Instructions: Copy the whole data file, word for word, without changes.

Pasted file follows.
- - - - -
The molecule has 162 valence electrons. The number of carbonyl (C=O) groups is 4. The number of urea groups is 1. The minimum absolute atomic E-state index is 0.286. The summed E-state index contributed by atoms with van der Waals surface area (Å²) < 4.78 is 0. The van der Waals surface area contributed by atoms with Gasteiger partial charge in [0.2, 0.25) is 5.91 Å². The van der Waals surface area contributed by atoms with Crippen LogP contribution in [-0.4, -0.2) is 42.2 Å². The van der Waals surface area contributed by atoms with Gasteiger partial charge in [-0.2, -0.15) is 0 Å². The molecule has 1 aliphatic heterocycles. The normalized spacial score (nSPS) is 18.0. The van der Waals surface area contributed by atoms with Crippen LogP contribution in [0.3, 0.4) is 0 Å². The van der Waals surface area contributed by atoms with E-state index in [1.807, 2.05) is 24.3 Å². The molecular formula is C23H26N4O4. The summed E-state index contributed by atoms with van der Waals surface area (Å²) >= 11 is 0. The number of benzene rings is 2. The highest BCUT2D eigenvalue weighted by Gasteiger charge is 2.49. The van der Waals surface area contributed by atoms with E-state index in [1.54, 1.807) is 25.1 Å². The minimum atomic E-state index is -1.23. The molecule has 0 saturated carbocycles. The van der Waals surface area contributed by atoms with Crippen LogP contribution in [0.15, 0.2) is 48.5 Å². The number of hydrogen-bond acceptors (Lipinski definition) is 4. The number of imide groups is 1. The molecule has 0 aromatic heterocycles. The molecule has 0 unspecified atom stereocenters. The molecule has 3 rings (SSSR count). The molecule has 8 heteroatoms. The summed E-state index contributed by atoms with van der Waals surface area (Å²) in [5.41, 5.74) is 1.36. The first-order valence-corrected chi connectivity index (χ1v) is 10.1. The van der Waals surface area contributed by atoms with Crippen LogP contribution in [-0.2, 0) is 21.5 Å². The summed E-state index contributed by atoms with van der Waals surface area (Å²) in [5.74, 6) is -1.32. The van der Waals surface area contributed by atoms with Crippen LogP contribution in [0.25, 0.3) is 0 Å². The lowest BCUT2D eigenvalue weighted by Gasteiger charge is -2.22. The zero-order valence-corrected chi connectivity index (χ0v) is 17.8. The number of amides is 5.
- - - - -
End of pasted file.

The molecule has 162 valence electrons. The number of carbonyl (C=O) groups is 4. The number of urea groups is 1. The minimum absolute atomic E-state index is 0.286. The summed E-state index contributed by atoms with van der Waals surface area (Å²) < 4.78 is 0. The van der Waals surface area contributed by atoms with Gasteiger partial charge in [0.2, 0.25) is 5.91 Å². The van der Waals surface area contributed by atoms with Crippen LogP contribution in [-0.4, -0.2) is 42.2 Å². The van der Waals surface area contributed by atoms with Gasteiger partial charge in [-0.2, -0.15) is 0 Å². The molecule has 1 aliphatic heterocycles. The normalized spacial score (nSPS) is 18.0. The van der Waals surface area contributed by atoms with Crippen LogP contribution in [0.3, 0.4) is 0 Å². The van der Waals surface area contributed by atoms with E-state index in [1.807, 2.05) is 24.3 Å². The molecular formula is C23H26N4O4. The summed E-state index contributed by atoms with van der Waals surface area (Å²) >= 11 is 0. The number of benzene rings is 2. The highest BCUT2D eigenvalue weighted by Gasteiger charge is 2.49. The van der Waals surface area contributed by atoms with E-state index in [1.54, 1.807) is 25.1 Å². The minimum atomic E-state index is -1.23. The molecule has 0 saturated carbocycles. The van der Waals surface area contributed by atoms with Crippen LogP contribution in [0.15, 0.2) is 48.5 Å². The number of hydrogen-bond acceptors (Lipinski definition) is 4. The number of imide groups is 1. The molecule has 0 aromatic heterocycles. The molecule has 0 unspecified atom stereocenters. The molecule has 3 rings (SSSR count). The molecule has 8 heteroatoms. The summed E-state index contributed by atoms with van der Waals surface area (Å²) in [5.41, 5.74) is 1.36. The first-order valence-corrected chi connectivity index (χ1v) is 10.1. The van der Waals surface area contributed by atoms with Crippen LogP contribution in [-0.2, 0) is 21.5 Å². The summed E-state index contributed by atoms with van der Waals surface area (Å²) in [5.74, 6) is -1.32. The van der Waals surface area contributed by atoms with Crippen LogP contribution in [0.25, 0.3) is 0 Å². The lowest BCUT2D eigenvalue weighted by Gasteiger charge is -2.22. The zero-order valence-corrected chi connectivity index (χ0v) is 17.8. The number of amides is 5.